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Marshall McLuhan: You Know Nothing of My Work! Hardcover – 30 Nov 2010
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But there are some aspects you won't get from those. Coupland rendered McLuhan's past from his autistic tendencies, his extremely wired brain, and his completely intricate relationship with his mother. This book offers a new experience in knowing one of the best communication and media experts of the twentieth century. You Know Nothing of My Work! is written in journalistic style, quoting Wikipedia (come on, these days every information is available in the Internet - that's what Coupland would say), AQ test material, a copy of online book shopping cart, or GPS direction to places. And as a novelist, Coupland knows how to stitch words into beautiful prose. It's an interesting read to finish in a day or two.
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The result is a format that is far more engaging and immensely more informative than the voluminous biographies that dominate the genre today. The biography, more than anything else, clearly demonstrates what McLuhan meant when he wrote: "The medium is the message," in Understanding Media, his study of electronic media as it swallowed print. In that study, McLuhan pointed out that media would be forced to adapt to emerging media, or face annihilation. As an example, he pointed to two print products launched during the golden age of TV, a time when the p.m. newspaper was being wiped off the face of the planet by the disruptive electronic media. Life magazine and MAD magazine thrived because their formats reflected the influence of television's picture oriented format. Life's photos, and MAD's woodcut-like illustrations benefited from complementing the new media's format.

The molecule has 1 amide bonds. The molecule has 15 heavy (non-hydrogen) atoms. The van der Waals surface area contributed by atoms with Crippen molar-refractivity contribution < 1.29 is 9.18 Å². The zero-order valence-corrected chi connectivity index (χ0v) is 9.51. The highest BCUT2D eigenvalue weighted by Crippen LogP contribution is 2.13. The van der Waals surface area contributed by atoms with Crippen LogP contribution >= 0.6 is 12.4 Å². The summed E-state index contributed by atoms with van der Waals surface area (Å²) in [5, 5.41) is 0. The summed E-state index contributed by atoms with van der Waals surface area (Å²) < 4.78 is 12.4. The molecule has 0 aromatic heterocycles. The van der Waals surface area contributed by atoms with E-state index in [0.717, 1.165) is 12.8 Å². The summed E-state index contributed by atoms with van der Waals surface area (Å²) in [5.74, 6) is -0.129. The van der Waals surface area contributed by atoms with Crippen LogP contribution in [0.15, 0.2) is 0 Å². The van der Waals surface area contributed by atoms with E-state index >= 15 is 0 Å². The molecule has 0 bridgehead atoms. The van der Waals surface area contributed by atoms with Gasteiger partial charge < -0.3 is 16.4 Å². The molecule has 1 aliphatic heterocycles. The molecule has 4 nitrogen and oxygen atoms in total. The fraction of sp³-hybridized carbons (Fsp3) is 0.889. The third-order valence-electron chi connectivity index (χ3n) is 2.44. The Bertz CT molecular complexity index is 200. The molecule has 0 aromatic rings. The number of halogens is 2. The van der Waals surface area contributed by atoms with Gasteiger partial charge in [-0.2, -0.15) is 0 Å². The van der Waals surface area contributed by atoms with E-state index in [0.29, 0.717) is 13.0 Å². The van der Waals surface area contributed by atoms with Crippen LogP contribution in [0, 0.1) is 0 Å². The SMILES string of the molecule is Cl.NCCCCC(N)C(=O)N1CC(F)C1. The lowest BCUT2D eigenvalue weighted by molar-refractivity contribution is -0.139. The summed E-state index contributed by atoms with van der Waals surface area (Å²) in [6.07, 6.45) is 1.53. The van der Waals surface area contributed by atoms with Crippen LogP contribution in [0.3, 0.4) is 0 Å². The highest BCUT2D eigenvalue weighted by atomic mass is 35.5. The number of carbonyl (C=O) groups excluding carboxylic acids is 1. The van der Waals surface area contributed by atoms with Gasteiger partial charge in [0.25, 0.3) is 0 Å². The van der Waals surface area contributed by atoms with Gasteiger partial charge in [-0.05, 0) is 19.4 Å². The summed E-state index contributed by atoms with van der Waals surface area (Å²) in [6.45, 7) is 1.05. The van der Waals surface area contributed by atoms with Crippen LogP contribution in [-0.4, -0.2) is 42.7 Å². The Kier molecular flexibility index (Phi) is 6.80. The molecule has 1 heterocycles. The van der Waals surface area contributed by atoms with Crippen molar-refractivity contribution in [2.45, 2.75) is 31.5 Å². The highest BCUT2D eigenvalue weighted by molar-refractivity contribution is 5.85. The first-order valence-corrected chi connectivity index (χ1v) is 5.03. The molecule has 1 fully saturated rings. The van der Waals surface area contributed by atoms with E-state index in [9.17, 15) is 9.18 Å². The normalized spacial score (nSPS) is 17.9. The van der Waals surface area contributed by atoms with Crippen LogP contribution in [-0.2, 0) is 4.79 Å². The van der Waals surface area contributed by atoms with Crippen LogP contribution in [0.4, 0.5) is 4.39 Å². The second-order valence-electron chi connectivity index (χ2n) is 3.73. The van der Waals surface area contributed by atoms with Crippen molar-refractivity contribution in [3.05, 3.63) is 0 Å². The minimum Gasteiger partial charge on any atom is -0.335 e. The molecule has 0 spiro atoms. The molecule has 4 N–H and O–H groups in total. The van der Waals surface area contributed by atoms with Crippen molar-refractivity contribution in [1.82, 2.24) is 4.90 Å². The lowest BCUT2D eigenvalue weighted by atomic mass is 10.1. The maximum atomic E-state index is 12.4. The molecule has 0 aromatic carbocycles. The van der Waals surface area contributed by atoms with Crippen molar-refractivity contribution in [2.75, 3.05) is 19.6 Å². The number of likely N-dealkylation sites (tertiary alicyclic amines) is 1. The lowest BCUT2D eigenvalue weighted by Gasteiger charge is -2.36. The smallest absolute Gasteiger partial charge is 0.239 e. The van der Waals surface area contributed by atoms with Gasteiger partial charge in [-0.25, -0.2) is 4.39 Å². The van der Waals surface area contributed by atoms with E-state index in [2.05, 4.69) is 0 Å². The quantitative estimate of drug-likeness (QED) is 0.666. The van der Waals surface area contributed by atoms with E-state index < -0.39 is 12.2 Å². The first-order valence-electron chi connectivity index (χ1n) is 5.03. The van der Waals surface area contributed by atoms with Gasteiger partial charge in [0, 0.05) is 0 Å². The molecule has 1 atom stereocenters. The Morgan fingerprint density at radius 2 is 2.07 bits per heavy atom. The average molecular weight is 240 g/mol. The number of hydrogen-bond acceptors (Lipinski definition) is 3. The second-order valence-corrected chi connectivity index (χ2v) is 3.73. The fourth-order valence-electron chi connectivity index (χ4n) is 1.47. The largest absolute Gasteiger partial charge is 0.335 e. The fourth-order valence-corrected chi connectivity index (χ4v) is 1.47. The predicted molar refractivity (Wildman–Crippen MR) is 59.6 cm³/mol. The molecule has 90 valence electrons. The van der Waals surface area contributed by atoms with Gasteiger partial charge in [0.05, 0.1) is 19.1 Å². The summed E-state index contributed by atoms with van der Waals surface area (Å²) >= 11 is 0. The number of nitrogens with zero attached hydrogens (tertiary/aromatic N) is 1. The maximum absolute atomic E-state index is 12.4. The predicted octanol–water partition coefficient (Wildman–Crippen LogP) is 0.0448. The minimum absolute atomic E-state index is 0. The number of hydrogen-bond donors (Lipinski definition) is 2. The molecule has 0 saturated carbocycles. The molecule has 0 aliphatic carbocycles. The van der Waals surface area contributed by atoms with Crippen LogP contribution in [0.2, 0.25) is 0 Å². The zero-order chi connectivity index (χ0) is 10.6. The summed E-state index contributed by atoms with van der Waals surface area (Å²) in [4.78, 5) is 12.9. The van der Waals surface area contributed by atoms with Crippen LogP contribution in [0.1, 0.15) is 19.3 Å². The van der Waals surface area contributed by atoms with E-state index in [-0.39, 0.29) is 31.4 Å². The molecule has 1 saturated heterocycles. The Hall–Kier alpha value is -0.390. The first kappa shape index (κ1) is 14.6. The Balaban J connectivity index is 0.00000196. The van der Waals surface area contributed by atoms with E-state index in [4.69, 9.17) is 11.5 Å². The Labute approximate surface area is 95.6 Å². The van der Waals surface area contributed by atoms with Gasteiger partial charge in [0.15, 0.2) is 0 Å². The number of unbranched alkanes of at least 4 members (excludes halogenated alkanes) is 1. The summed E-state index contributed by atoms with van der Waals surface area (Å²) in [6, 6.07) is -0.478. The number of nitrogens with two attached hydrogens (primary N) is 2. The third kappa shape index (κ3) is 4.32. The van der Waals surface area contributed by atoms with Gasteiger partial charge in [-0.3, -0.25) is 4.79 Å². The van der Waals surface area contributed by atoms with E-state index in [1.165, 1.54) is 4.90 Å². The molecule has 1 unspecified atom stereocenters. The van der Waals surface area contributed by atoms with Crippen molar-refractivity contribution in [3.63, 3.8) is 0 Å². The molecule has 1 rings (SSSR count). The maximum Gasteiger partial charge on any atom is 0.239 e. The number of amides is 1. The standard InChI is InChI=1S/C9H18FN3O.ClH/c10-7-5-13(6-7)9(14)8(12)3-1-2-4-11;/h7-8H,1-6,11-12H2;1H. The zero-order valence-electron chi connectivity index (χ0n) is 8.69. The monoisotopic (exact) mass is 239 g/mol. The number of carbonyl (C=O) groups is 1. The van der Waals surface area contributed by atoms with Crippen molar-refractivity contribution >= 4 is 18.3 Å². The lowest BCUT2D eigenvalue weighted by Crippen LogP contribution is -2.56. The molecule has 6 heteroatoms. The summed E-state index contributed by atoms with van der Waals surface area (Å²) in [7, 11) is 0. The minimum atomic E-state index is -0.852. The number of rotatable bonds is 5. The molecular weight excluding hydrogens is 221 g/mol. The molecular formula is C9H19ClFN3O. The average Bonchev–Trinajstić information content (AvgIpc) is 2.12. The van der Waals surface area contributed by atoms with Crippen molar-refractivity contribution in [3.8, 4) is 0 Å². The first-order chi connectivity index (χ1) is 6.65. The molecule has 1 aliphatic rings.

And, so it is with Coupland's biography of McLuhan, who prophesized the Internet 50 years ago, give or take.
The book's format of short chapters, similar to blocks of type on the Internet, direct writing typified by short declarative sentences, conversational style, with sections and chapters broken up by pages lifted from the www network, and quotes from McLuhan, demonstrate how books will change as a result of the Internet's dominance.
It's for better or worse, depending upon the eye of the beholder.
Coupland, like McLuhan, recognizes the fact of how the new media is changing the means of expression that preceded it. Nothing personal. Just how it is.
And so it was for McLuhan, who largely detested the electronic media, even as he described its fundamental effects on the sensory landscape in crystal clarity. McLuhan was most comfortable and preferred old school media. As in auditory, before even the written word became coin of the realm. But the curmudgeonly prophet was never foolish enough to suggest attempting to turn back the expansion of new media. Nor did McLuhan offer "answers." For those with open minds, he shed light on developments that still puzzle, scare, and dismay those who don't "get it."
My initial reaction to Coupland's format was: this is cute. But Coupland's book aptly introduces us to McLuhan the man, who comes alive in this hybrid. The eccentric and mad punster with two arteries feeding his weirdly wired brain, while the vast majority of us mortals have one becomes a real being, beyond authoring pithy rules to live by in the digital age. But other factors in shaping McLuhan's pioneering observation also are recognized, ranging from his gene pool to his environment, and other influences such as the Canadian author/philosopher who introduced McLuhan to the notions that the media are extension of our senses.